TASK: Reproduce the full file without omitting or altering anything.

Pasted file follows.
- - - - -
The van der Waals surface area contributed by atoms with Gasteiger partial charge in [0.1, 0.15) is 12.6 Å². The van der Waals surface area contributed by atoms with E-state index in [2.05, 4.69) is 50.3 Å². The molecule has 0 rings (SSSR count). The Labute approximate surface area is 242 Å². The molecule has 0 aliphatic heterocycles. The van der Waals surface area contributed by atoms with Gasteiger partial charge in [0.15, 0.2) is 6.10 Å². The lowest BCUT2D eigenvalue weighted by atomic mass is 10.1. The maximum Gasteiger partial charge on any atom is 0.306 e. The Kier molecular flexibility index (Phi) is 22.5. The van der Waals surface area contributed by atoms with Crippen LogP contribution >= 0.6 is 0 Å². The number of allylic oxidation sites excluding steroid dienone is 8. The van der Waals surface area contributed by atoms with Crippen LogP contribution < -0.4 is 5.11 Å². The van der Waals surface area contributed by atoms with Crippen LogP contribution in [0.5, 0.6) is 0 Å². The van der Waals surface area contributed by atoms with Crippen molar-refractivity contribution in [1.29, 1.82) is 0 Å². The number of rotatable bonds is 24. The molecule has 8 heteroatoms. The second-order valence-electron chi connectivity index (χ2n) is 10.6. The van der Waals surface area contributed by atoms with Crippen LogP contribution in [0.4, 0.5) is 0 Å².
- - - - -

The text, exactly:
The van der Waals surface area contributed by atoms with Gasteiger partial charge in [0.1, 0.15) is 12.6 Å². The van der Waals surface area contributed by atoms with E-state index in [2.05, 4.69) is 50.3 Å². The molecule has 0 rings (SSSR count). The Labute approximate surface area is 242 Å². The molecule has 0 aliphatic heterocycles. The van der Waals surface area contributed by atoms with Gasteiger partial charge in [0.15, 0.2) is 6.10 Å². The lowest BCUT2D eigenvalue weighted by atomic mass is 10.1. The maximum Gasteiger partial charge on any atom is 0.306 e. The Kier molecular flexibility index (Phi) is 22.5. The van der Waals surface area contributed by atoms with Crippen LogP contribution >= 0.6 is 0 Å². The number of allylic oxidation sites excluding steroid dienone is 8. The van der Waals surface area contributed by atoms with Crippen LogP contribution < -0.4 is 5.11 Å². The van der Waals surface area contributed by atoms with Crippen LogP contribution in [0.5, 0.6) is 0 Å². The van der Waals surface area contributed by atoms with Crippen molar-refractivity contribution in [1.29, 1.82) is 0 Å². The number of rotatable bonds is 24. The molecule has 8 heteroatoms. The second-order valence-electron chi connectivity index (χ2n) is 10.6. The van der Waals surface area contributed by atoms with Crippen LogP contribution in [0.4, 0.5) is 0 Å².